November 2, 2010 was the most liberating time for me style wise. It’s the day I started my locs. They were started using two-strand twists by Nola (shout outs to her). She is a professional natural hair stylist in Barbados. It is however my second big chop. Sadly I don’t have any photos of that first time in 2005/2006. I enjoy having my hair natural. I don’t have to worry about getting up early to plug the curling iron in so that it can heat up. I can get up and get my routine going. I love that freedom!
Being a naturalista in the Caribbean does not seem to carry such a negative stigma as other men and women seem to face internationally. Where I teach, the number of female students with natural hair or locs is quite encouraging, and might I add, I get quite a few ideas from many of my students, too. That is not to say that there might not be cases of bias or prejudice. I cannot readily think of any. It is normal to see here. Personally, I am glad that I took the step. It just got to the point where my hair lost much of its thickness, body and started to break off in the middle of my head when it was permed. So having shoulder length hair made no sense anymore. I would cut it often. So, I decided that enough was enough. I believe that my hair is much healthier now and my scalp does not burn from the chemicals. That is something I am happy about.
Since becoming a naturalista and starting my blog, I have become exposed to many positive things. One of the most important is selecting the best products to put into my body, in terms of foods; what substances to avoid putting on my skin. And of course, the best products to feed my locs so they remain healthy. That has also had a positive impact on my family and sharing with friends as I extend this practice to them as well.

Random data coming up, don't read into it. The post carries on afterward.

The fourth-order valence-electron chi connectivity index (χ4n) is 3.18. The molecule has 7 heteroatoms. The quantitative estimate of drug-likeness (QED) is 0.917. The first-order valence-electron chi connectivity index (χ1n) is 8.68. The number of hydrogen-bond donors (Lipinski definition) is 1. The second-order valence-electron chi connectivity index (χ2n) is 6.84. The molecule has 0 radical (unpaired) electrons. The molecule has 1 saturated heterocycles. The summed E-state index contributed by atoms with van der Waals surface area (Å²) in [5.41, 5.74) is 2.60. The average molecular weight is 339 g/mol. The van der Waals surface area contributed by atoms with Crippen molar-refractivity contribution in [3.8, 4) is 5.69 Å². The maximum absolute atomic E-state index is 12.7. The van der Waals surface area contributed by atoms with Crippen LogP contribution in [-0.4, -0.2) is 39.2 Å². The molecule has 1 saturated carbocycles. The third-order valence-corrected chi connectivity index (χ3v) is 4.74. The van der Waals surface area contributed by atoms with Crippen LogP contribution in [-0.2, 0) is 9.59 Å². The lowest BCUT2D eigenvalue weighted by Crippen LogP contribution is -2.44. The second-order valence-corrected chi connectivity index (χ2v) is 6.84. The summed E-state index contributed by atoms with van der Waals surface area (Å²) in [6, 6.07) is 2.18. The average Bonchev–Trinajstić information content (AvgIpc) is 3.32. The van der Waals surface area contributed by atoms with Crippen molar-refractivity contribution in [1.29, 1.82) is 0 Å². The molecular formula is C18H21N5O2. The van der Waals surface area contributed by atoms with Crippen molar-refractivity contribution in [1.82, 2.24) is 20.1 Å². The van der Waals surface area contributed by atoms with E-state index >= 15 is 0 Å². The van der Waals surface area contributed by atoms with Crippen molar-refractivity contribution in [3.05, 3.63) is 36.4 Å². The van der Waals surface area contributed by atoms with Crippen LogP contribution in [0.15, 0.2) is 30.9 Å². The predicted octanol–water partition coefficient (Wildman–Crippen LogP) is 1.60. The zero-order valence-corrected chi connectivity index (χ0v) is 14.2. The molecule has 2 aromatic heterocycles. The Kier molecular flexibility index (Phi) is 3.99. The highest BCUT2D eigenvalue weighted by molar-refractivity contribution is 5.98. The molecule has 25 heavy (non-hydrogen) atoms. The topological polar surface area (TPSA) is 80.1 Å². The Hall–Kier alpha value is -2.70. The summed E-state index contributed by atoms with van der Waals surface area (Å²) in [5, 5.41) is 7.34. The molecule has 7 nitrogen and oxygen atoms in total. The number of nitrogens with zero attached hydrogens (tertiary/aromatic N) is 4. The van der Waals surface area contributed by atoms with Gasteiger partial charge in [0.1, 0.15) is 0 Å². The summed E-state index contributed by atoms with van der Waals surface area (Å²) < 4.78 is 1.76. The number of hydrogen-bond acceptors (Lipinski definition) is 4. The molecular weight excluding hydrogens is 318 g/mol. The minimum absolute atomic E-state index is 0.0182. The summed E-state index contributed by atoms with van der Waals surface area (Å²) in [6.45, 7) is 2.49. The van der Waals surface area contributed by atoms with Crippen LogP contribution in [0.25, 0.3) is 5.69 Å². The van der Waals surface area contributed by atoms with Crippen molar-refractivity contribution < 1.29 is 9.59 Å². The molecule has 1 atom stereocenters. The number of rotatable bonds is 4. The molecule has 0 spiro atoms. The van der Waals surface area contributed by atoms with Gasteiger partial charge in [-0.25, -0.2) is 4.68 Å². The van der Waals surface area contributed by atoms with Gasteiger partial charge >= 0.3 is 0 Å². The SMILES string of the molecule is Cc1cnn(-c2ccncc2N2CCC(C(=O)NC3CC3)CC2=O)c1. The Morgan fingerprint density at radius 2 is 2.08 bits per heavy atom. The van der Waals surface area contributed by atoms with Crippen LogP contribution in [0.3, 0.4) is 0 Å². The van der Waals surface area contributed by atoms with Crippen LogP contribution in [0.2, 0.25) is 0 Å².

(Loose natural vs locs) Well, this is one topic that really caught my interest about a year ago when I began reading up on how to transition, etc. I found that many resource sites and blogs made the differentiation. And, it got me thinking. And, quite frankly, I don’t like the undercurrent I get sometimes from people as if one is better than the other. Life is already so full of classifications and cliché terms, don’t put any on my hair! I define natural hair as free from any chemical processing which alters the state of our natural virgin hair.
Then, a subset is how then we choose to wear it: locs, sisterlocks, loose free flowing natural, etc. But don’t be trying to imply that one is better than the other. We all have choices on how we wish to wear our hair, and it is important to respect another person’s decisions. And once again, I think it comes down to your environment. Here, in Barbados, we don’t pay much attention to such labels.
(For those interested in locs) Enjoy the journey as you transition or as your locs move the baby locs stage to maturity. Recently, I looked back at some pictures of my hair when I first got my locs done. Time has flown and my hair is growing so quickly. Don’t be dismayed by the fuzziness you may encounter. Your eyes will light up when you realize that each of those fuzzy strands soon becomes intertwined, meshed and locked. It is truly a great experience!
I would also encourage him/her to get educated. Do you want sisterlocks? Or do you wish to freeform? Or, traditional locs like mine? The choices are there but you will need to read up and ask questions if you must, of resource persons: hairstylists/locticians, persons who have locs, blogs and websites. There is much information on the Internet and in books. Just seize the opportunity to be better informed.
Thirdly, don’t let people distract you from making your decision. You might not have the support of everyone in your family circle and maybe not that of your friends, either. But, do you! Don’t allow other people to dictate your own pace. And never mind those who say that locs are not professional. That is a lie! Locs can be styled, too. And over time and with effort, you will move into your own comfort zone regarding what styles you prefer for work, special functions or casually hanging with your friends.
Be confident in your own skin!
My friends call me Tash, Natz, Tasha. I am from the beautiful island of Barbados in the Caribbean. I am a teacher, fluent in Spanish and French to a lesser extent. Enjoy movies, being with my family and friends and girlie stuff, of course. I am an avid sportsperson. Usher at my church.
Where to find Tasha:
Blog: journeytonappy.blogspot.com (.::NATURALEZA::.)
Facebook Fanpage: Naturaleza Chronicles